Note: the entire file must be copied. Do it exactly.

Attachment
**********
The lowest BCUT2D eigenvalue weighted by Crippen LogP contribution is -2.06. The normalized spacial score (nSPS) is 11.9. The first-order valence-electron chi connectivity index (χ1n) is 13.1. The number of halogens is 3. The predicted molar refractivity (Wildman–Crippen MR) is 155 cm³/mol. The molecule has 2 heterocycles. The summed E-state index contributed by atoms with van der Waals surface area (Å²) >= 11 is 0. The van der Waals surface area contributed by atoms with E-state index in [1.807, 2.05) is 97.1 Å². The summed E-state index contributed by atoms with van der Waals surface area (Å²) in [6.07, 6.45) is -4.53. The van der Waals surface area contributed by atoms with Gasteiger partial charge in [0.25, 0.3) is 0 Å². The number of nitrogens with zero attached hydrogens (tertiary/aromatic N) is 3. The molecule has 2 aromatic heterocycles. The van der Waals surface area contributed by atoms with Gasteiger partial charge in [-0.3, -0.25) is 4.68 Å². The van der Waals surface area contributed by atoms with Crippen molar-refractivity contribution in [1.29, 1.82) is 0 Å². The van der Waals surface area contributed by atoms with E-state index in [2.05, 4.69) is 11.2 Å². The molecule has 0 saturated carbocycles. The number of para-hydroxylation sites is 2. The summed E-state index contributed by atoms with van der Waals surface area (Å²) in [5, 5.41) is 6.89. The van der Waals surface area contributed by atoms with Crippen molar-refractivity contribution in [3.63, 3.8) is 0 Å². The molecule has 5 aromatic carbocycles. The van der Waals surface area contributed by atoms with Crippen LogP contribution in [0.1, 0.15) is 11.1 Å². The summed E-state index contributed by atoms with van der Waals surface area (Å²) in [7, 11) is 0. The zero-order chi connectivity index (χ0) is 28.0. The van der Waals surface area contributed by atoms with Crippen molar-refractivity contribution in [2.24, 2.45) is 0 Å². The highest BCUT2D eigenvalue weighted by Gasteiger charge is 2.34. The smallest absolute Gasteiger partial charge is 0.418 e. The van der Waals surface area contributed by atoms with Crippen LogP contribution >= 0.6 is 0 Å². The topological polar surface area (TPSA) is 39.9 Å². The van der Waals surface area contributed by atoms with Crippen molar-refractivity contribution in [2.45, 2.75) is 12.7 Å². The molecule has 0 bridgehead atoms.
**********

The lowest BCUT2D eigenvalue weighted by Crippen LogP contribution is -2.06. The normalized spacial score (nSPS) is 11.9. The first-order valence-electron chi connectivity index (χ1n) is 13.1. The number of halogens is 3. The predicted molar refractivity (Wildman–Crippen MR) is 155 cm³/mol. The molecule has 2 heterocycles. The summed E-state index contributed by atoms with van der Waals surface area (Å²) >= 11 is 0. The van der Waals surface area contributed by atoms with E-state index in [1.807, 2.05) is 97.1 Å². The summed E-state index contributed by atoms with van der Waals surface area (Å²) in [6.07, 6.45) is -4.53. The van der Waals surface area contributed by atoms with Gasteiger partial charge in [0.25, 0.3) is 0 Å². The number of nitrogens with zero attached hydrogens (tertiary/aromatic N) is 3. The molecule has 2 aromatic heterocycles. The van der Waals surface area contributed by atoms with Gasteiger partial charge in [-0.3, -0.25) is 4.68 Å². The van der Waals surface area contributed by atoms with Crippen molar-refractivity contribution in [1.29, 1.82) is 0 Å². The van der Waals surface area contributed by atoms with E-state index in [2.05, 4.69) is 11.2 Å². The molecule has 0 saturated carbocycles. The number of para-hydroxylation sites is 2. The summed E-state index contributed by atoms with van der Waals surface area (Å²) in [5, 5.41) is 6.89. The van der Waals surface area contributed by atoms with Crippen molar-refractivity contribution in [3.63, 3.8) is 0 Å². The molecule has 5 aromatic carbocycles. The van der Waals surface area contributed by atoms with Crippen LogP contribution in [0.1, 0.15) is 11.1 Å². The summed E-state index contributed by atoms with van der Waals surface area (Å²) in [7, 11) is 0. The zero-order chi connectivity index (χ0) is 28.0. The van der Waals surface area contributed by atoms with Crippen molar-refractivity contribution in [2.24, 2.45) is 0 Å². The highest BCUT2D eigenvalue weighted by Gasteiger charge is 2.34. The smallest absolute Gasteiger partial charge is 0.418 e. The van der Waals surface area contributed by atoms with Crippen LogP contribution >= 0.6 is 0 Å². The topological polar surface area (TPSA) is 39.9 Å². The van der Waals surface area contributed by atoms with Crippen molar-refractivity contribution in [2.45, 2.75) is 12.7 Å². The molecule has 0 bridgehead atoms.